and asters. Mohlenbrock here March $22.50sp Paper 978-0-8093-3583-1 330 pages, 6 x 9, 30 illustrations Elmer H. Johnson and Carol Holmes Johnson Series in Criminology

tion. Lindberg vividly paints the life of the Democratic kingmaker

nineteenth-century Chicago crime

against the wider backdrop of

and politics.

Richard C. Lindberg

is the author or a coauthor of thirteen books, including Chicago Yesterday and Today; Shattered Sense of Innocence: The 1955 Murders of Three Chicago Children; and Return to the Scene of the Crime: A Guide to Infamous Places in Chicago.

Southern Illinois University Press

presents four orders (Annonales, Berberidales, Nymphaeales, and Sarraceniales) and fifteen families of plants. As in previous volumes in this series, the common names are those used locally in Illinois. An illustration of each species depicts

March $30.00s Paper 978-0-8093-3584-8 280 pages, 5½ x 8½ 497 illustrations The Illustrated Flora of Illinois

the distinguishing features and the habitat in Illinois.

Robert H. Mohlenbrock

taught botany at Southern Illinois University Carbondale for thirty-four years. Since his retirement in 1990, he has served as a senior scientist for Biotic Consultants, teaching wetland identification classes around the country. Among his more than sixty books are Vascular Flora of Illinois and Field Guide to the U.S. National Forests.

www.siupress.com

11


NEW IN PAPER

Nobody Calls Just to Say Hello Reflections on Twenty-Two Years in the Illinois Senate

Nobody Calls Just to Say Hello

pled public official whose career overlapped with those of many legends of Illinois politics—including Mayor Richard J. Daley, Governor James Thompson, and

Women Writers in Classical Greece and Rome Jane McIntosh Snyder

Philip J. Rock, with Ed Wojcicki A loyal partisan and highly princi-

The Woman and the Lyre

Beginning with Sappho in the sev-

Reflections on Twenty-Two Years in the Illinois Senate

enth century b.c.e. and ending with

Philip J. Rock

women writers, including lyric and

ROCK with Ed Wojcicki

Egeria in the fifth century c.e., Snyder profiles ancient Greek and Roman elegiac poets, philosophers, and other prose writers. The writers are

April $22.50sp Paper 978-0-8093-3585-5 282 pages, 6 x 9, 21 illustrations

allowed to speak for themselves,

the Illinois Senate. This nuanced

perspective on Illinois politics in

sible. In addition to giving readers

political memoir presents the long-

the last three decades of the twen-

time senate president’s story in his

tieth century.

Illinois House Speaker Michael Madigan—Democrat Philip J. Rock served twenty-two years in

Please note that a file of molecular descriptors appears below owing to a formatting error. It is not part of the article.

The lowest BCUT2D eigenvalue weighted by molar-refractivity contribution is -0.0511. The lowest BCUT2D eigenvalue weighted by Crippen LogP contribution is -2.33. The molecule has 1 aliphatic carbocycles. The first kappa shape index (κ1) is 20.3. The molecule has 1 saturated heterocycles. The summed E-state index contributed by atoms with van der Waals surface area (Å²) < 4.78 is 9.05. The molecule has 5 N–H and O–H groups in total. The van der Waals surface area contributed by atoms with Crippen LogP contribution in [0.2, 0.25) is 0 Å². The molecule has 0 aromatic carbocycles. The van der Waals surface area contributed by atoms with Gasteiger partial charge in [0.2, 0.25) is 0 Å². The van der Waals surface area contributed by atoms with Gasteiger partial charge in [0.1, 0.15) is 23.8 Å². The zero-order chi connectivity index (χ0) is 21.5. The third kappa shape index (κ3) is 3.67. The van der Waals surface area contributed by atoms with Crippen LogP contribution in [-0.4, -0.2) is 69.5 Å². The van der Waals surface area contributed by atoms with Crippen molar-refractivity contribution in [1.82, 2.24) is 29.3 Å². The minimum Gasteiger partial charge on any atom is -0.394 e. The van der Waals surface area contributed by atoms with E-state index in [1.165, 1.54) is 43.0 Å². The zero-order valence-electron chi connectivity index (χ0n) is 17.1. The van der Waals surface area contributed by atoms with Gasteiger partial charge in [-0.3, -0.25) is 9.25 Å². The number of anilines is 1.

own words and is a rare insider’s

Philip J. Rock,

a former seminarian, served as Illinois Senate president for fourteen years, longer than anyone else in Illinois history.

Ed Wojcicki,

an adjunct instructor in the public administration program at the University of Illinois–Springfield, was the publisher of Illinois Issues from 1992 to 2001 and has been a staff writer, columnist, and freelance writer for a number of newspapers and magazines.

with as much translation from their extant works provided in text as pos-

March $30.00s Paper 978-0-8093-3596-1 216 pages, 5½ x 8½, 2 illustrations

biographical and cultural context

historical span, this volume provides

for the writers and their works, Sny-

an engaging and informative intro-

der refutes arguments representing

duction to the origins of the tradition

prejudicial attitudes about women’s

of women’s writing in the West.

writing found in the scholarly literature. Covering writers from a wide

Jane McIntosh Snyder, a professor emeritus of classics at the

Ohio State University, is the author of Puns and Poetry in Lucretius’ “De Rerum Natura”; Stringed Instruments of Ancient Greece (with Martha Maas); and Lesbian Desire in the Lyrics of Sappho.

Land Between the Rivers The Southern Illinois Country

C. William Horrell, Henry Dan Piper, John W. Voigt

C. William Horrell

Situated between the Wabash, Ohio and Mississippi Rivers, the Southern Illinois country is rich in history, folklore, scenery, and natural resources. The area is the natural terminal boundary for hundreds of plant species reaching out

May $19.50sp Paper 978-0-8093-3604-3 208 pages, 8½ x 11, 309 illustrations

to all points of the compass. It is also the oldest and most sparsely

area in words and pictures, as the

populated part of Illinois, a region

authors sensitively and apprecia-

of small towns and independent

tively portray the region’s special

people.

qualities. An uncommon portrayal

Land Between the Rivers, a

of American life in a distinctive re-

perennial classic since it was first

gion, the book provides a memora-

published in 1973, surveys the

ble journey in both time and place.

12

was instrumental in establishing the Department of Cinema and Photography at Southern Illinois University Carbondale. During Horrell’s lifetime, his photographs appeared in many major metropolitan newspapers and a variety of popular and specialty magazines, including Life, Pic, Youth, and Friends. He died in 1989.

Henry Dan Piper, a former chemist who worked on the Manhattan Project before switching to the study of literature, was the dean of the College of Liberal Arts at SIUC and, later, a professor of English. He died in 1999.

John W. Voigt was a professor of botany at SIUC for four de-

cades. He was the author of many books and articles, including Plant Communities of Southern Illinois (with Robert H. Mohlenbrock). He died in 1990.

Southern Illinois University Press

www.siupress.com


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Spring and Summer 2017 SECOND EDITION

CIVIL WAR

PHARMACY A HISTORY

The Murder Trials of Abraham Lincoln

Michael A. Flannery Foreword by

Margaret Humphreys

Instructions Abject & Fuming

GEORGE R. DEKLE, SR.

Poems by Julianna Baggott

JENNIFER A. KOKAI

S wim y t t e r P

Aquatic Spectacles and the Performance of Race, Gender, and Nature

PRAIRIE DEFENDER

Food, Feminisms, rhetorics EDITED BY MELIS SA A . GOLDTHWAITE

SIU Press Spring 2017 Catalog